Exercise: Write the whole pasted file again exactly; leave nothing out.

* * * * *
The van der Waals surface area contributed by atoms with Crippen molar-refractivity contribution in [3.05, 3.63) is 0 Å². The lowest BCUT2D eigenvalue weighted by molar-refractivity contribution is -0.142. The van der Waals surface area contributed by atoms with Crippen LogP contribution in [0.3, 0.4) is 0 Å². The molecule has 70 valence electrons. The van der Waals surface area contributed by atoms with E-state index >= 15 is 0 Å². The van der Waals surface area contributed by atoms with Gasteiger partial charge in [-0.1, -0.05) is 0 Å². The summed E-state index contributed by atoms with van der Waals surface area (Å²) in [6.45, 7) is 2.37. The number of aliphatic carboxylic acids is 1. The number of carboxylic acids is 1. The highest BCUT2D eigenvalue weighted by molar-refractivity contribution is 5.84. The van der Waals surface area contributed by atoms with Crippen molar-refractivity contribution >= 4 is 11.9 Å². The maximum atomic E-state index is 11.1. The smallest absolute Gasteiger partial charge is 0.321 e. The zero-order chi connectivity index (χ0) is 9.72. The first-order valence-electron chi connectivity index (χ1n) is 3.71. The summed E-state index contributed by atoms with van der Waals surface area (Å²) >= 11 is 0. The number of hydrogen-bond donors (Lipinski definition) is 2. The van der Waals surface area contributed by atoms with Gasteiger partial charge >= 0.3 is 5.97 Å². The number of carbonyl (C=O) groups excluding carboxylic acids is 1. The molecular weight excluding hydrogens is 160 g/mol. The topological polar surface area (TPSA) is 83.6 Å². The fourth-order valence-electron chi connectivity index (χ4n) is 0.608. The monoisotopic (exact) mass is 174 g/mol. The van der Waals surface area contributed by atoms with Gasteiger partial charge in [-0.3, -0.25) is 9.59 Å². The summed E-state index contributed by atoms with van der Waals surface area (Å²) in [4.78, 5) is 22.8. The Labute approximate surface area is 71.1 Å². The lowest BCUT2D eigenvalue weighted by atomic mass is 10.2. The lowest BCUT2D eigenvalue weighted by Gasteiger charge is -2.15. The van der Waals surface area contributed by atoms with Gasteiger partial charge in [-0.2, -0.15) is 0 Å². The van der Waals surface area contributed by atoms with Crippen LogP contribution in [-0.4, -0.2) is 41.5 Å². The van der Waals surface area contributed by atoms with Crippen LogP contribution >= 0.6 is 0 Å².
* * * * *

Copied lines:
The van der Waals surface area contributed by atoms with Crippen molar-refractivity contribution in [3.05, 3.63) is 0 Å². The lowest BCUT2D eigenvalue weighted by molar-refractivity contribution is -0.142. The van der Waals surface area contributed by atoms with Crippen LogP contribution in [0.3, 0.4) is 0 Å². The molecule has 70 valence electrons. The van der Waals surface area contributed by atoms with E-state index >= 15 is 0 Å². The van der Waals surface area contributed by atoms with Gasteiger partial charge in [-0.1, -0.05) is 0 Å². The summed E-state index contributed by atoms with van der Waals surface area (Å²) in [6.45, 7) is 2.37. The number of aliphatic carboxylic acids is 1. The number of carboxylic acids is 1. The highest BCUT2D eigenvalue weighted by molar-refractivity contribution is 5.84. The van der Waals surface area contributed by atoms with Crippen molar-refractivity contribution >= 4 is 11.9 Å². The maximum atomic E-state index is 11.1. The smallest absolute Gasteiger partial charge is 0.321 e. The zero-order chi connectivity index (χ0) is 9.72. The first-order valence-electron chi connectivity index (χ1n) is 3.71. The summed E-state index contributed by atoms with van der Waals surface area (Å²) >= 11 is 0. The number of hydrogen-bond donors (Lipinski definition) is 2. The van der Waals surface area contributed by atoms with Gasteiger partial charge >= 0.3 is 5.97 Å². The number of carbonyl (C=O) groups excluding carboxylic acids is 1. The molecular weight excluding hydrogens is 160 g/mol. The topological polar surface area (TPSA) is 83.6 Å². The fourth-order valence-electron chi connectivity index (χ4n) is 0.608. The monoisotopic (exact) mass is 174 g/mol. The van der Waals surface area contributed by atoms with Gasteiger partial charge in [-0.3, -0.25) is 9.59 Å². The summed E-state index contributed by atoms with van der Waals surface area (Å²) in [4.78, 5) is 22.8. The Labute approximate surface area is 71.1 Å². The lowest BCUT2D eigenvalue weighted by atomic mass is 10.2. The lowest BCUT2D eigenvalue weighted by Gasteiger charge is -2.15. The van der Waals surface area contributed by atoms with Gasteiger partial charge in [-0.2, -0.15) is 0 Å². The van der Waals surface area contributed by atoms with Crippen LogP contribution in [-0.4, -0.2) is 41.5 Å². The van der Waals surface area contributed by atoms with Crippen LogP contribution >= 0.6 is 0 Å².